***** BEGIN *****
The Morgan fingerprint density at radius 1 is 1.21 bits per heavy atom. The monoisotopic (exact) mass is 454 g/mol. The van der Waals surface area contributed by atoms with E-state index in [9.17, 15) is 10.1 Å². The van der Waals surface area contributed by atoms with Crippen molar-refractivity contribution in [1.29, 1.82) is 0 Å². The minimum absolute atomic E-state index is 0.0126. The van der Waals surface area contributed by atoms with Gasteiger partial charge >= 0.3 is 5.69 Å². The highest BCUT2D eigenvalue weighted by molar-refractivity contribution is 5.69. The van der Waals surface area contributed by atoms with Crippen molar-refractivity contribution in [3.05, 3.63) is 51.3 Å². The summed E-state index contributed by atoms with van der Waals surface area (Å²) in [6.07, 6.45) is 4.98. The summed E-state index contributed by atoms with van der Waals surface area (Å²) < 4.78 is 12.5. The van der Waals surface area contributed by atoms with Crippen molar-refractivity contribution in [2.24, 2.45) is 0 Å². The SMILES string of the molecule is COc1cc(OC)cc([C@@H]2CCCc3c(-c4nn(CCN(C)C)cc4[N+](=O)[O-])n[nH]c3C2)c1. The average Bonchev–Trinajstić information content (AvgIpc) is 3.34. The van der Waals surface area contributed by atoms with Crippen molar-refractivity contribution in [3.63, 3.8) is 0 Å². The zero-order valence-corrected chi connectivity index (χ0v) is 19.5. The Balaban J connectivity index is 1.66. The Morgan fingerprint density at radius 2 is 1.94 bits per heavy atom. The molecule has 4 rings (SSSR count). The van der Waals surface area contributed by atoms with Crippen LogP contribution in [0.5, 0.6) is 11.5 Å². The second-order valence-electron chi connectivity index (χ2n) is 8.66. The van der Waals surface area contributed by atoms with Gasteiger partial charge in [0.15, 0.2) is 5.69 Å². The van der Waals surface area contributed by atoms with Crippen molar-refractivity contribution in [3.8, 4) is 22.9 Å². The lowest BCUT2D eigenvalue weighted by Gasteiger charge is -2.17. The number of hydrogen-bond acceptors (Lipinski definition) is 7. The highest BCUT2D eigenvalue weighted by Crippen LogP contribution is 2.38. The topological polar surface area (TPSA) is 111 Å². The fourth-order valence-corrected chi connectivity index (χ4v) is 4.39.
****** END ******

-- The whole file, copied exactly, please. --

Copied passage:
The Morgan fingerprint density at radius 1 is 1.21 bits per heavy atom. The monoisotopic (exact) mass is 454 g/mol. The van der Waals surface area contributed by atoms with E-state index in [9.17, 15) is 10.1 Å². The van der Waals surface area contributed by atoms with Crippen molar-refractivity contribution in [1.29, 1.82) is 0 Å². The minimum absolute atomic E-state index is 0.0126. The van der Waals surface area contributed by atoms with Gasteiger partial charge >= 0.3 is 5.69 Å². The highest BCUT2D eigenvalue weighted by molar-refractivity contribution is 5.69. The van der Waals surface area contributed by atoms with Crippen molar-refractivity contribution in [3.05, 3.63) is 51.3 Å². The summed E-state index contributed by atoms with van der Waals surface area (Å²) in [6.07, 6.45) is 4.98. The summed E-state index contributed by atoms with van der Waals surface area (Å²) < 4.78 is 12.5. The van der Waals surface area contributed by atoms with Crippen molar-refractivity contribution in [2.24, 2.45) is 0 Å². The SMILES string of the molecule is COc1cc(OC)cc([C@@H]2CCCc3c(-c4nn(CCN(C)C)cc4[N+](=O)[O-])n[nH]c3C2)c1. The average Bonchev–Trinajstić information content (AvgIpc) is 3.34. The van der Waals surface area contributed by atoms with Crippen molar-refractivity contribution in [3.63, 3.8) is 0 Å². The zero-order valence-corrected chi connectivity index (χ0v) is 19.5. The Balaban J connectivity index is 1.66. The Morgan fingerprint density at radius 2 is 1.94 bits per heavy atom. The molecule has 4 rings (SSSR count). The van der Waals surface area contributed by atoms with Crippen LogP contribution in [0.5, 0.6) is 11.5 Å². The second-order valence-electron chi connectivity index (χ2n) is 8.66. The van der Waals surface area contributed by atoms with Gasteiger partial charge in [0.15, 0.2) is 5.69 Å². The van der Waals surface area contributed by atoms with Crippen molar-refractivity contribution in [3.8, 4) is 22.9 Å². The lowest BCUT2D eigenvalue weighted by Gasteiger charge is -2.17. The number of hydrogen-bond acceptors (Lipinski definition) is 7. The highest BCUT2D eigenvalue weighted by Crippen LogP contribution is 2.38. The topological polar surface area (TPSA) is 111 Å². The fourth-order valence-corrected chi connectivity index (χ4v) is 4.39.